A 2012 AHRQ study found that in 2009, 1 percent of the population accounted for 21.8 percent of total health care spending.That imbalance brings another one to mind: the highest-earning 1% of Americans took home about 22 percent of the nation's income in 2012, according to a study by economists Emmanuel Saez and Thomas Piketty.
With apologies to Feyman, I feel compelled to cut in with my own modest proposal for bending the chronic care cost curve -- one in keeping with our nation's growing reliance on the bounty of billionaires.
Let's hook up the financial 1% in a matching program with the medical 1% -- in an adopt-a-chronic-care-patient program. Voluntary, of course -- let's call it A Million Points of Light. Each high earner will undertake the ongoing cost of care for a chronic patient, for as long as the earner remains in the top 1% and the patient's chronic condition persists. In full consultation with the patient and her medical providers and payors, the Adopter will devise a plan to coordinate care and improve results while reducing costs. Any cost savings will simply reduce our Highly Effective Earner's financial burden. We can make the plan tax deductible, and even share the benefit of any reduction in the cost of care by not reducing the deduction proportionately.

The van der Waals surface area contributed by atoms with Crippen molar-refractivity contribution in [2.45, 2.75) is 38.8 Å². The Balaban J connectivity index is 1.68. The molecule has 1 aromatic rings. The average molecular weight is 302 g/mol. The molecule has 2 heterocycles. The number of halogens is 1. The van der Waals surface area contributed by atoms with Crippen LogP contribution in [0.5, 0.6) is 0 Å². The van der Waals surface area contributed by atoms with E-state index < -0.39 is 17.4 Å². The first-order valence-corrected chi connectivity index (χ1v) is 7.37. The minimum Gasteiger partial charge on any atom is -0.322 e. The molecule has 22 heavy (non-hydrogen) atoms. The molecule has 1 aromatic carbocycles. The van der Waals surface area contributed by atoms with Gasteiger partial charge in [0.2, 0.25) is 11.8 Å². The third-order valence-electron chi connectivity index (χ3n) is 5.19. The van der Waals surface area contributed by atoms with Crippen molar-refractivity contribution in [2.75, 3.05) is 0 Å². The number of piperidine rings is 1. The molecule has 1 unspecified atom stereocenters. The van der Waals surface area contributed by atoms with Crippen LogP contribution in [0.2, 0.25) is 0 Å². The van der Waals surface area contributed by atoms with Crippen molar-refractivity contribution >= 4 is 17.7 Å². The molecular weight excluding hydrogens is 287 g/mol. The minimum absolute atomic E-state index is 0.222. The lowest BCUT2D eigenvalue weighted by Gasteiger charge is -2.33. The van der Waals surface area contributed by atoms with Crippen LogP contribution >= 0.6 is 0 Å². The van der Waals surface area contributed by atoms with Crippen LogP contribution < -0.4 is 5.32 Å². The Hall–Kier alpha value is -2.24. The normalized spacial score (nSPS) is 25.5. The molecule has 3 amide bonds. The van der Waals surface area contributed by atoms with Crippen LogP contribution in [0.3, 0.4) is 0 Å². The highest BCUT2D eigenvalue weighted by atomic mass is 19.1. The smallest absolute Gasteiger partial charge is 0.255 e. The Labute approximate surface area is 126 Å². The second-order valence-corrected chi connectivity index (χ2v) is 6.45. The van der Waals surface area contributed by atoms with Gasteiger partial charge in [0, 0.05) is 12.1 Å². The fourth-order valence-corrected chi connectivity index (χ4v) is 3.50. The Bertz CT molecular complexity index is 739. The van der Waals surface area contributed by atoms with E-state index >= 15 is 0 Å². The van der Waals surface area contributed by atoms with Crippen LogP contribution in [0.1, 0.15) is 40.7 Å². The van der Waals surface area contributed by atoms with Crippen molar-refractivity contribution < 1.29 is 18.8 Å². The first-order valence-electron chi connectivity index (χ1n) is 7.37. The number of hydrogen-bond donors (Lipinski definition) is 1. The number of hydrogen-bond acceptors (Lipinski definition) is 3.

This plan, like the cost control pilot programs in the Affordable Care Act, should serve as a laboratory for various methods and theories of chronic care cost control. A Million Points of Light not only taps the inherent generosity and creativity of the Ameritocracy -- it also has the potential to transform our healthcare system without relying on the heavy hand of government.
Government does have a role to play, however. As the program will cost no money, it can be created by executive order. To remove any partisan taint, the president should appoint a leader from the opposing party. Someone with extensive managerial experience (remember the healthcare.gov debacle?), a proven commitment to effective healthcare reform, and known credibility with the financial one percent. Someone like Mitt Romney.
* * * *
* Feyman's current post lays out the financial imperative for more effective chronic care, ending with this preview of a serious proposal:
So what are we to do? The answer lies in basic science. An important reason for the skewed distribution of health expenditures is the prevalence of chronic diseases – and treating them requires sufficiently funded research into the basic biochemistry of these illnesses. Stay tuned for part two, where I will discuss exactly why this is the case, and what it means for our federal spending priorities.